DEEVA project utilizes the opportunities of digitalization to create value from data and to develop new, customer driven service products and methods which support value co-creation and that are based on deep understanding of customer experience.

The research question is as follows: what kinds of means, modes and contexts combining data, emotions and experiences digitalization enables. The project is carried out with a large and versatile network of enterprises. The participating 20 companies vary in size and industry, e.g. energy, media, bank, ICT, real estate, commercial and service sectors are represented in the project.  Multisectoral group of enterprises enhance both co-learning and gaining new insights into the research topic.

The project is executed by a multidisciplinary research consortium of three universities: Tampere University of Technology, Turku University of Applied Sciences and Tampere University of Applied Sciences in co-operation with six international universities.  In addition to knowledge and publications for different target groups the project will create tools and applications for measuring customer experience and analyzing emotion data in real-time. The information provided by the tools and applications can be used in everyday activities of companies to support e.g. management of multi-channeled service environment and development of new service products and co-creative ecosystems.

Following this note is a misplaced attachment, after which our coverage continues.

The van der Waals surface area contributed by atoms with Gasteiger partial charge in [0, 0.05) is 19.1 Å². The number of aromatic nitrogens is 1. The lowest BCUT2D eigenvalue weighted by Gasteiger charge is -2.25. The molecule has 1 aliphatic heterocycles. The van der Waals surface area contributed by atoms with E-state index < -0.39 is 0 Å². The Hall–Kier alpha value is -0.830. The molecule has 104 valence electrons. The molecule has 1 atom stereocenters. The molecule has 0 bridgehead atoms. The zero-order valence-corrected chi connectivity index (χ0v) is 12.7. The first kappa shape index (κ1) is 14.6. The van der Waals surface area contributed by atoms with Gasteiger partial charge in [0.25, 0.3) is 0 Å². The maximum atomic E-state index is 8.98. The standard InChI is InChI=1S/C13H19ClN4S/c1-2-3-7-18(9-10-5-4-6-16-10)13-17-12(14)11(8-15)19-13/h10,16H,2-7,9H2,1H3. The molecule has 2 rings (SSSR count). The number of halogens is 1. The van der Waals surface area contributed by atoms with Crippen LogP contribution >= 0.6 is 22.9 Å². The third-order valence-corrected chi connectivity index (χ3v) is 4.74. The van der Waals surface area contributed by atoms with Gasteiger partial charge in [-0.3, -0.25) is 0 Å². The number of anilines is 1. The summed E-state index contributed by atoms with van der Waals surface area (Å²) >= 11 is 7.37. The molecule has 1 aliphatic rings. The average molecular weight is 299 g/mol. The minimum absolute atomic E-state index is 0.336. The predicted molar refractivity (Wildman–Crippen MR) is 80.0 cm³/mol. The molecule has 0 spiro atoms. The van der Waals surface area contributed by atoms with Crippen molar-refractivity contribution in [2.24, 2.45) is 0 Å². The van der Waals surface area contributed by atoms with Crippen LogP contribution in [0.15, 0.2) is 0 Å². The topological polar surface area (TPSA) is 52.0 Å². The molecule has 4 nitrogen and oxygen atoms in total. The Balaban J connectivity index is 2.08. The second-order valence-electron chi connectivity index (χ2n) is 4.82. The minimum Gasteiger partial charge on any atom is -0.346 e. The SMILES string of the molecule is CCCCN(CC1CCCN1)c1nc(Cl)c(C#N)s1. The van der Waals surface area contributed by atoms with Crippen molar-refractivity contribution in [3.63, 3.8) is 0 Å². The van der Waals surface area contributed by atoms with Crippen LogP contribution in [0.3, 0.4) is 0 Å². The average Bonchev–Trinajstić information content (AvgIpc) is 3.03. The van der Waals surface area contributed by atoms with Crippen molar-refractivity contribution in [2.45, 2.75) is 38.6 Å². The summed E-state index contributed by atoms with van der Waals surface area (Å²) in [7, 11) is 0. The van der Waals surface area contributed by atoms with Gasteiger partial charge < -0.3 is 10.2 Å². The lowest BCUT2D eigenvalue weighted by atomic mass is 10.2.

Contact persons:
TUT Novi research center: Nina Helander, nina.helander(at)tut.fi
TUAS AADI Research group: Harri Jalonen, harri.jalonen(at)turkuamk.fi
TAMK Mediapolis: Leena Mäkelä, leena.makela(at)tamk.fi

New team member at Moodmetric

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We are excited to announce having a new team member, Jari Jussila, who joined Moodmetric in August.